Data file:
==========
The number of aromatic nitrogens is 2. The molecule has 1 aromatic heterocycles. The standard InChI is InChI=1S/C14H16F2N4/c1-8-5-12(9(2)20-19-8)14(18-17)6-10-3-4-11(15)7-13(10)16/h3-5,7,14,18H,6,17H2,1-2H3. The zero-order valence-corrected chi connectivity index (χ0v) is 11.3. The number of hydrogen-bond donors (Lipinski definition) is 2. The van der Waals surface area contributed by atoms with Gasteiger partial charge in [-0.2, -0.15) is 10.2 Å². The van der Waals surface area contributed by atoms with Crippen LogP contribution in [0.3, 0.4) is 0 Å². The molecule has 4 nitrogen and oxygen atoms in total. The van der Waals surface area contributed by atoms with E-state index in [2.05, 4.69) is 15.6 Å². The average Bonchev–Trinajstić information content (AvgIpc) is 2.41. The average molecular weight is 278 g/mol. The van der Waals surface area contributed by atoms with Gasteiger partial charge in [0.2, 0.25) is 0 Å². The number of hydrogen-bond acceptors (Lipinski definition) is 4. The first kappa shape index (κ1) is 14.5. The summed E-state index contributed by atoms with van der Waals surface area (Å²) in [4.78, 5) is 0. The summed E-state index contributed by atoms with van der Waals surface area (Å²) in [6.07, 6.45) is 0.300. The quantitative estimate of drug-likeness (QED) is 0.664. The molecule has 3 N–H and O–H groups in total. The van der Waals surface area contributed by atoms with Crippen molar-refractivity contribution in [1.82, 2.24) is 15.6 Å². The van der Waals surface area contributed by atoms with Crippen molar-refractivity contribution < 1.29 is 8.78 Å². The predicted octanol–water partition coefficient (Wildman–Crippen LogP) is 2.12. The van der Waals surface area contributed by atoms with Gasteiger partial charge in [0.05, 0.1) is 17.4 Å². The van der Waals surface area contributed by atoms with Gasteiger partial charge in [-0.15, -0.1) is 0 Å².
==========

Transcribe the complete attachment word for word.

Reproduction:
The number of aromatic nitrogens is 2. The molecule has 1 aromatic heterocycles. The standard InChI is InChI=1S/C14H16F2N4/c1-8-5-12(9(2)20-19-8)14(18-17)6-10-3-4-11(15)7-13(10)16/h3-5,7,14,18H,6,17H2,1-2H3. The zero-order valence-corrected chi connectivity index (χ0v) is 11.3. The number of hydrogen-bond donors (Lipinski definition) is 2. The van der Waals surface area contributed by atoms with Gasteiger partial charge in [-0.2, -0.15) is 10.2 Å². The van der Waals surface area contributed by atoms with Crippen LogP contribution in [0.3, 0.4) is 0 Å². The molecule has 4 nitrogen and oxygen atoms in total. The van der Waals surface area contributed by atoms with E-state index in [2.05, 4.69) is 15.6 Å². The average Bonchev–Trinajstić information content (AvgIpc) is 2.41. The average molecular weight is 278 g/mol. The van der Waals surface area contributed by atoms with Gasteiger partial charge in [0.2, 0.25) is 0 Å². The number of hydrogen-bond acceptors (Lipinski definition) is 4. The first kappa shape index (κ1) is 14.5. The summed E-state index contributed by atoms with van der Waals surface area (Å²) in [4.78, 5) is 0. The summed E-state index contributed by atoms with van der Waals surface area (Å²) in [6.07, 6.45) is 0.300. The quantitative estimate of drug-likeness (QED) is 0.664. The molecule has 3 N–H and O–H groups in total. The van der Waals surface area contributed by atoms with Crippen molar-refractivity contribution in [1.82, 2.24) is 15.6 Å². The van der Waals surface area contributed by atoms with Crippen molar-refractivity contribution < 1.29 is 8.78 Å². The predicted octanol–water partition coefficient (Wildman–Crippen LogP) is 2.12. The van der Waals surface area contributed by atoms with Gasteiger partial charge in [0.05, 0.1) is 17.4 Å². The van der Waals surface area contributed by atoms with Gasteiger partial charge in [-0.15, -0.1) is 0 Å².